The Origins of the Korea Incident

Adachi Ginko (Japanese, 1874 – 1897)
Woodblock print
Work : 14 x 28 in. (35.56 x 71.12 cm)
Credit Line
Hope College Collection
Object Number

The figure depicted in the central panel of this triptych is Kim Ok-gyun (1851-1894), a Korean political dissident whose assassination in 1894 was used by the Japanese as a pretext for sending military troops to Korea and starting a war with China.  Inspired by the 1868 Meiji Revolution in Japan, Kim led a movement in the 1870s and early 1880s to overthrow the ruling Joseon dynasty in Korea and establish a new, more modern state.  When Kim’s 1884 coup attempt failed, he fled to Japan and lived there in exile for ten years.  In 1894, an agent hired by the Korean court lured Kim to China and murdered him.  Declaring itself to be outraged by this "incident,” the Japanese government sent 7,000 troops to Korea to demand that it cut ties with China and reform its government.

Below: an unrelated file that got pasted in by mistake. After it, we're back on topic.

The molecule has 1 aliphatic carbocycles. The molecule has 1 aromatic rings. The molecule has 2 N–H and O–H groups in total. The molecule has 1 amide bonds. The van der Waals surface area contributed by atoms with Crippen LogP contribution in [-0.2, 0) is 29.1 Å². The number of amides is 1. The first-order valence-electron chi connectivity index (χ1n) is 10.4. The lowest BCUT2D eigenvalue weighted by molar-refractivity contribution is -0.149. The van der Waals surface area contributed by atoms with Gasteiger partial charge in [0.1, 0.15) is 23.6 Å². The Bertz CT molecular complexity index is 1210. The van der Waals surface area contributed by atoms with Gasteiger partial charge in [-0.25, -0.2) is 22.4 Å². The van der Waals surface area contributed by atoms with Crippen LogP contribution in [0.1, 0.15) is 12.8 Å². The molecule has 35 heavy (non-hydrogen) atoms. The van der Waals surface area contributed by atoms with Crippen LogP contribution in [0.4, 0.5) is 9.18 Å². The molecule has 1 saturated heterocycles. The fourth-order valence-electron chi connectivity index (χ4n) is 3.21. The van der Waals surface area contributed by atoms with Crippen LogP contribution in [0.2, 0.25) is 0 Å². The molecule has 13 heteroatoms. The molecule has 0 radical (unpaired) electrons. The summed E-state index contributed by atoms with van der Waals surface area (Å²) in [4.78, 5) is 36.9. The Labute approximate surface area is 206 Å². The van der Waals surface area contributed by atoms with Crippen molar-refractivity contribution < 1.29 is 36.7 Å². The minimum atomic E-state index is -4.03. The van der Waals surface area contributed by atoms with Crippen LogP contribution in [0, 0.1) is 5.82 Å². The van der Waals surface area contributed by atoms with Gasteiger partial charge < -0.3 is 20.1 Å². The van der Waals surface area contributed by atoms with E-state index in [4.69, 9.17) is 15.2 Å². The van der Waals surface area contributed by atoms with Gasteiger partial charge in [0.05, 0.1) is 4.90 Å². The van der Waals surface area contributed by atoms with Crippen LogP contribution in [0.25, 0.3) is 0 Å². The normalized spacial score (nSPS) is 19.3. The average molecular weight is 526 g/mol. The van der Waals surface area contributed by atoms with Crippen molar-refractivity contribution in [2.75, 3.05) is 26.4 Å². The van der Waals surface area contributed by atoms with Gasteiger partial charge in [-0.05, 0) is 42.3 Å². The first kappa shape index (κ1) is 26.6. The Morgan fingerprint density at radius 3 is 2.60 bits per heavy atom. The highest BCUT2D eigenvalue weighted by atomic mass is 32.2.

The Origins of the Korea Incident was produced in 1894 as political propaganda by the Japanese government to justify its military actions in Korea.  Artist Adachi Ginko was a professional illustrator who in the 1870s and 1880s produced actor portraits, theater scenes and images of contemporary life.  In 1889, he was jailed for designing a satirical print that portrayed the Japanese emperor as a skeleton accepting a new constitution from the country’s parliament.  Five years later Ginko was firmly on the government’s side, producing a number of propaganda prints supporting Japan’s war with China.  His last known artistic work was a series of illustrations for a martial arts manual in 1898.

Getty AAT
Object Type
Academic Themes
War and Peace